The Bitter And The Sweet

The classical explanation for breaking a glass at the end of the wedding is to recall the destruction of Jerusalem. As the glass is broken, everyone screams out, “Mazel Tov!” There is something peculiar, not only about recalling an historic tragedy at that exact moment, but also shouting for joy just as it is recalled.

Yet the message is the same as bitter herbs on Passover. We do not only eat bitter herbs, we make a blessing over them. Then we dip them into charoset, which is sweet. The duality of life is symbolized by the historical memory wrapped in a wedding, and the bitter herb mixed with the charoset. Bitterness is not incidental and not fleeting, but it is also not final. In defiance of hundreds of years of slavery (bitter herbs) or national catastrophe (the broken glass) we affirm the essential goodness of life that can be so painful.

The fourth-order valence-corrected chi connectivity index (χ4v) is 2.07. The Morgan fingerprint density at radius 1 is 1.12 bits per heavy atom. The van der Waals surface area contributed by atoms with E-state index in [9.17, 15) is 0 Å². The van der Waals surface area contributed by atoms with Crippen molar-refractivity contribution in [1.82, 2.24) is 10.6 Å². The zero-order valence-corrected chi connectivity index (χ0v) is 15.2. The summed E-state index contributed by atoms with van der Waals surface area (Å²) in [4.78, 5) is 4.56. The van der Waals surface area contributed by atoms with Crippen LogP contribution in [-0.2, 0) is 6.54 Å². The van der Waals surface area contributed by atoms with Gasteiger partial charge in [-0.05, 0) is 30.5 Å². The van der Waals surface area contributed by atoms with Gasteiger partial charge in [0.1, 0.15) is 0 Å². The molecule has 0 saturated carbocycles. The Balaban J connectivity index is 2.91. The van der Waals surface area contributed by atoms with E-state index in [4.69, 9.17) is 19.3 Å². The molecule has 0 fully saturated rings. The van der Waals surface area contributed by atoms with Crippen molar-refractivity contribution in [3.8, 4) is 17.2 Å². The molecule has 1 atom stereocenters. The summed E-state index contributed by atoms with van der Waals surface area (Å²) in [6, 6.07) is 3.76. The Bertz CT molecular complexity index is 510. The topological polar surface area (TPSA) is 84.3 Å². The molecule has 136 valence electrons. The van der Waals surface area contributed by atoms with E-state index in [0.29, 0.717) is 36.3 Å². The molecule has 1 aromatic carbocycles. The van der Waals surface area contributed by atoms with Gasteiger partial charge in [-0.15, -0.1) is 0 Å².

It is tricky to be optimistic without being simultaneously in denial.  Judaism manages the delicate balancing act: pain is real, even at our most celebratory moments. But final victory belongs to the sweetness, the embrace, the promise that one day all weeping will give way to joy.

Rabbi David Wolpe is spiritual leader of Sinai Temple in Los Angeles. Follow his teachings at

About the Author
Named the most influential Rabbi in America by Newsweek Magazine and one of the 50 most influential Jews in the world by the Jerusalem Post, David Wolpe is the Rabbi of Sinai Temple in Los Angeles, California.